By Bob Carter
Elgin Park Secondary graduate Brett Youngberg knows that the value of a scholarship extends beyond mere dollars and cents. When Youngberg earned scholarships toward a post-secondary education at Stanford University, he absorbed the intangibles. “It’s more than financial,” Youngberg said. “There’s also a confidence component. You’re being rewarded for your hard work and the character you’ve shown. It’s a big confidence-builder.”
The former Canadian National Team player was among the donors to scholarships given in conjunction with last year’s Big Kahuna BC Volleyball Championships. He thinks such support is important and would love to see it grow this year.
“When I was in high school,” said Youngberg, who played in the 1996 AAA provincials, “any scholarship money I got went a long way.”
Early this year, three Grade 12 players in the province were awarded $500 scholarships by the selection committee of the 2014 Boys BC’s. Jordan Koslowsky of MEI received the Big Kahuna Scholarship, Lambrick Park’s Isaac Dellabough won the Buy-Low Scholarship and Gladstone’s Steven Trinh was given the BC High School Boys Volleyball Alumni Scholarship. Koslowsky won the Most Outstanding Player award after leading MEI’s Eagles to their ninth AA championship last November at the Langley Events Centre. The MEI captain, now beginning his first season with Trinity Western, was excited when he learned the provincial tournament was awarding scholarships. “It was awesome,” he said, “especially because it was connected to volleyball, something I’ve invested so much of my time in.”
Longtime coach Chris Frehlick, another donor last fall, has invested much of his life in volleyball. He played in three BC’s as a youngster at Matthew McNair, helping the Richmond school to the 1979 AAA title and reaching the tournament as a coach another 15 times. Frehlick, now the coach at AA George Elliot, guided AAA Mount Boucherie to 2003 gold. Last season was the first in years that Frehlick wasn’t involved in the provincials in some role.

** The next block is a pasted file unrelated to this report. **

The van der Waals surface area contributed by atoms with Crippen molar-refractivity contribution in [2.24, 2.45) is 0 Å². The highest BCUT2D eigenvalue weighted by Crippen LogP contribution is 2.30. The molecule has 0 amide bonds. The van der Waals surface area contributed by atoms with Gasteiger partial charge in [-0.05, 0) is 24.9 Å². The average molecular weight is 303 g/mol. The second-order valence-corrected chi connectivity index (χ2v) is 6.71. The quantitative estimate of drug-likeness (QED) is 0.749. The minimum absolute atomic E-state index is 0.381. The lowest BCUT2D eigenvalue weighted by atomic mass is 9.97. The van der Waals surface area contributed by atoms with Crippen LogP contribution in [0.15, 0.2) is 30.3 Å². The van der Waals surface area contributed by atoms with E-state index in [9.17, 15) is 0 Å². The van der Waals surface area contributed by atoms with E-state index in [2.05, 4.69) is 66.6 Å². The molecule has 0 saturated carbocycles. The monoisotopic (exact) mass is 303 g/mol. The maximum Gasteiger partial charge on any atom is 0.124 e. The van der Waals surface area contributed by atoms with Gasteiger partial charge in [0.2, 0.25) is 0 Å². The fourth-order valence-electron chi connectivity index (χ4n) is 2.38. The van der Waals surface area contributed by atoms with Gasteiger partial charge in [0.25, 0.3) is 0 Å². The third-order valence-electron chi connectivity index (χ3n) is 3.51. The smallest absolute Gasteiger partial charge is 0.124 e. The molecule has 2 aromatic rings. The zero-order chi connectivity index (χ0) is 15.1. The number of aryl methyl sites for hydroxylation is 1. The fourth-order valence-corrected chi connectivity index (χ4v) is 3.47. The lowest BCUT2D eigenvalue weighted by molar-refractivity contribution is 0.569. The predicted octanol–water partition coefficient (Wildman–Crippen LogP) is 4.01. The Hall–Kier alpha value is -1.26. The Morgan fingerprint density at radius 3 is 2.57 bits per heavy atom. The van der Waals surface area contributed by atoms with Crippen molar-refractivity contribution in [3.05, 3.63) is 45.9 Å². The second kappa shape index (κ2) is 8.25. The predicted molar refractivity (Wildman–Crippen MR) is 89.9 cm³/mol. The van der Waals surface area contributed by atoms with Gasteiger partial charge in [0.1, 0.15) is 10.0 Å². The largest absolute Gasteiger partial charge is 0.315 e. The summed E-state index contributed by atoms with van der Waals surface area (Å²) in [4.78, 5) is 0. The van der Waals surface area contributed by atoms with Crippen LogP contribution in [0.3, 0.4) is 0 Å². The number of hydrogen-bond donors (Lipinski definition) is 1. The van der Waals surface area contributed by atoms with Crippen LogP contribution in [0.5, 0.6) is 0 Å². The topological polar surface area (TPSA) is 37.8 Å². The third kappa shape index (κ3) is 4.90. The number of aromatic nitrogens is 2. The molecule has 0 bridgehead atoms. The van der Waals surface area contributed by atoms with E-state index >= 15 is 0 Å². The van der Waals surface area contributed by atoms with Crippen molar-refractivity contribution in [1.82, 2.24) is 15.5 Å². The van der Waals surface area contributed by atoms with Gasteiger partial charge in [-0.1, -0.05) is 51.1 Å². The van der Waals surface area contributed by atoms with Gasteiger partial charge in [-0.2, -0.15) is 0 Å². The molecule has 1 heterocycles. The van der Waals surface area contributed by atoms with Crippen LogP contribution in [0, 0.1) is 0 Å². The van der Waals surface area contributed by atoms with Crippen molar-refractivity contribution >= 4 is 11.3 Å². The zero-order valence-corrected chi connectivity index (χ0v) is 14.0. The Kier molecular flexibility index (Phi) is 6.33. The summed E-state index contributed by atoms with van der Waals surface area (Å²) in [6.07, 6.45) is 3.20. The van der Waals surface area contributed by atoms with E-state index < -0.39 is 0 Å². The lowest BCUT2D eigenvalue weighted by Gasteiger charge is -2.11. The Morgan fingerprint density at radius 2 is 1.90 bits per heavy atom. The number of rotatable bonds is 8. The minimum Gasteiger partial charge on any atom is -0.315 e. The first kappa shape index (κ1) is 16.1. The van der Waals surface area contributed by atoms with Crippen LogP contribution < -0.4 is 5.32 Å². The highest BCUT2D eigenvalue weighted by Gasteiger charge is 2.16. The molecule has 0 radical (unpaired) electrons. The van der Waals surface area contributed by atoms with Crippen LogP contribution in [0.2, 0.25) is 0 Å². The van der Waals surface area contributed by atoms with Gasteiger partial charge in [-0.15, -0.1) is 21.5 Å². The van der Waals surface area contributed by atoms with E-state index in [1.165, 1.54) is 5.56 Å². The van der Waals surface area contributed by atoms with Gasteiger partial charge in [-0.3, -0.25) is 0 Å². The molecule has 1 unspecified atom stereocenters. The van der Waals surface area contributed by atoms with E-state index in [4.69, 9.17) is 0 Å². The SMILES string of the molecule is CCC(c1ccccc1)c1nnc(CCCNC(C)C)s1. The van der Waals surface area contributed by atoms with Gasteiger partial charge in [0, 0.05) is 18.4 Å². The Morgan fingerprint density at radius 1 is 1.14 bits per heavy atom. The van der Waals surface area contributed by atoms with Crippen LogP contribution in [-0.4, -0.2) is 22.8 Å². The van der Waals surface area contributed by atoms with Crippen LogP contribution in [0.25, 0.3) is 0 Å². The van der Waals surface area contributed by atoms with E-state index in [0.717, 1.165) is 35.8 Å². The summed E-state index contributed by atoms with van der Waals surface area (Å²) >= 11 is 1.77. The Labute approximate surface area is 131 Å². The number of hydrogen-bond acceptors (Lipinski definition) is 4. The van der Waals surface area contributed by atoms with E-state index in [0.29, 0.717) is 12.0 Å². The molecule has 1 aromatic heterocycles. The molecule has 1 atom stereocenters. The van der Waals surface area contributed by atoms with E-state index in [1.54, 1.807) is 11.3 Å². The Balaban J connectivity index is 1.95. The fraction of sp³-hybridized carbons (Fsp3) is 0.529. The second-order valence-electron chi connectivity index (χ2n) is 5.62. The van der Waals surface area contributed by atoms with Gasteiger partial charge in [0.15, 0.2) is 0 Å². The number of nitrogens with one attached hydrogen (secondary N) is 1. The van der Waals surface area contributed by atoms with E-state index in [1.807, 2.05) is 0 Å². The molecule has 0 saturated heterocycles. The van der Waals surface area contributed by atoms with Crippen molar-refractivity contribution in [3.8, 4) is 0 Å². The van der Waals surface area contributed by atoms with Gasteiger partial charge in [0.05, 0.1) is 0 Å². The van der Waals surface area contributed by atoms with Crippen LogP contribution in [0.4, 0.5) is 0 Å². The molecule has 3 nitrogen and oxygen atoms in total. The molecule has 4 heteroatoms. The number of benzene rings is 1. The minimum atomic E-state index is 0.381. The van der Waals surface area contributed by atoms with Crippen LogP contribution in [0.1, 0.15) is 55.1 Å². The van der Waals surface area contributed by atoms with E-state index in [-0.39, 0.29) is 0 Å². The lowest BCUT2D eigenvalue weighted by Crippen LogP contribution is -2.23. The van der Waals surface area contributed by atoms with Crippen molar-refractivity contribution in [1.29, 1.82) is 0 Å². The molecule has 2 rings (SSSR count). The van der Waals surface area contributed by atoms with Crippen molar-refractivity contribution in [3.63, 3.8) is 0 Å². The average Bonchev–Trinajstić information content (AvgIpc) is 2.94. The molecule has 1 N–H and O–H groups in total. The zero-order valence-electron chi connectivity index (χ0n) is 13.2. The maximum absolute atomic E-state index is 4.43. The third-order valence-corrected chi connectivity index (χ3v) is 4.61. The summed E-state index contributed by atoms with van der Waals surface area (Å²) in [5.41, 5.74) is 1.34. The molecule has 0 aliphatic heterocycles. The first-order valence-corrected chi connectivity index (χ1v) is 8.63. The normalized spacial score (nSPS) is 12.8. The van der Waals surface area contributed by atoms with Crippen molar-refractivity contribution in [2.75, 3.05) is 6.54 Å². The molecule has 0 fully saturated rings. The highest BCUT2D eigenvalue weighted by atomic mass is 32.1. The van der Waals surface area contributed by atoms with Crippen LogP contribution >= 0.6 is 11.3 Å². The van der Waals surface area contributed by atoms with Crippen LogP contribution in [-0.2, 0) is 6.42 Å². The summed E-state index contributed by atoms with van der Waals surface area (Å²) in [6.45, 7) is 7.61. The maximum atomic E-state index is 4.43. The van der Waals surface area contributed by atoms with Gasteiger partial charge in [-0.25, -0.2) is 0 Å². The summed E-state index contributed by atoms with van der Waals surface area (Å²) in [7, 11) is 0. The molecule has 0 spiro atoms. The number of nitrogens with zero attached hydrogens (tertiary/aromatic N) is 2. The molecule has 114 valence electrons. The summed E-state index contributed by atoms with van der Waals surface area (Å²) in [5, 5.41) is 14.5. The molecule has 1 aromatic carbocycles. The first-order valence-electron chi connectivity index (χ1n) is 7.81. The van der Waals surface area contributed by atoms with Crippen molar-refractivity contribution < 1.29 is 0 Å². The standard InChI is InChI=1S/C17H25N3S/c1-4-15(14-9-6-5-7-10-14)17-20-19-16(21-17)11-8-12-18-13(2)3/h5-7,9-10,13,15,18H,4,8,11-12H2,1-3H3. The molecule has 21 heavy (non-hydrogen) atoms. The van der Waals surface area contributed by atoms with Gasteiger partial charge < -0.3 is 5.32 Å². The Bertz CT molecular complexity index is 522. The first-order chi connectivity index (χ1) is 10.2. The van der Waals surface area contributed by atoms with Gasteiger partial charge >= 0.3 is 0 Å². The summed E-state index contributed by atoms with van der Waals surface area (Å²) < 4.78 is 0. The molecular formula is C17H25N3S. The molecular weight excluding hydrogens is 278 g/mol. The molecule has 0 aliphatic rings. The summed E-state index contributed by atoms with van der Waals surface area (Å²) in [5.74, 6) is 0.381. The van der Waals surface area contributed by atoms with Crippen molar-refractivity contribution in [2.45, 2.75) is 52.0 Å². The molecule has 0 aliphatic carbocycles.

“I thought it would be a good idea, a good time to give to a scholarship,” he said, adding that the opportunity of scholarships “keeps the kids interested, that there might be something there for them down the road.”
Donor Jesse Vaid, who played in the 1992 provincials with Delta, said he was fortunate to be in a position now to contribute. “It’s giving back to the sport that has given me so much in my life,” Vaid said. “It’s opened doors and given me opportunities I wouldn’t have had. I’d like to give that same opportunity to the next generation of volleyball players.”
Similarly, Earl Marriott grad Al Schill, another donor, acknowledges that “the game gave me a ton, and giving now is important. It gives kids a jump-start to their post-secondary dreams.” Schill played in three BC’s in the 1980s with the Mariners.
Lambrick Park grad Dellabough didn’t get a chance to experience the provincials last season as his team fell short of qualifying. But he was elated to receive a scholarship from the selection committee. “It was very rewarding,” said Dellabough, now on the Camosun College team. “You feel that everything you did paid off. It’s extra gratification for what you put in.” Koslowsky said he hoped to contribute to a volleyball scholarship later in life. “Knowing how scholarships can help you get to where you want to go, it’s something I’d want to do,” he said. “It’s important, actually making a difference in a person’s life.”
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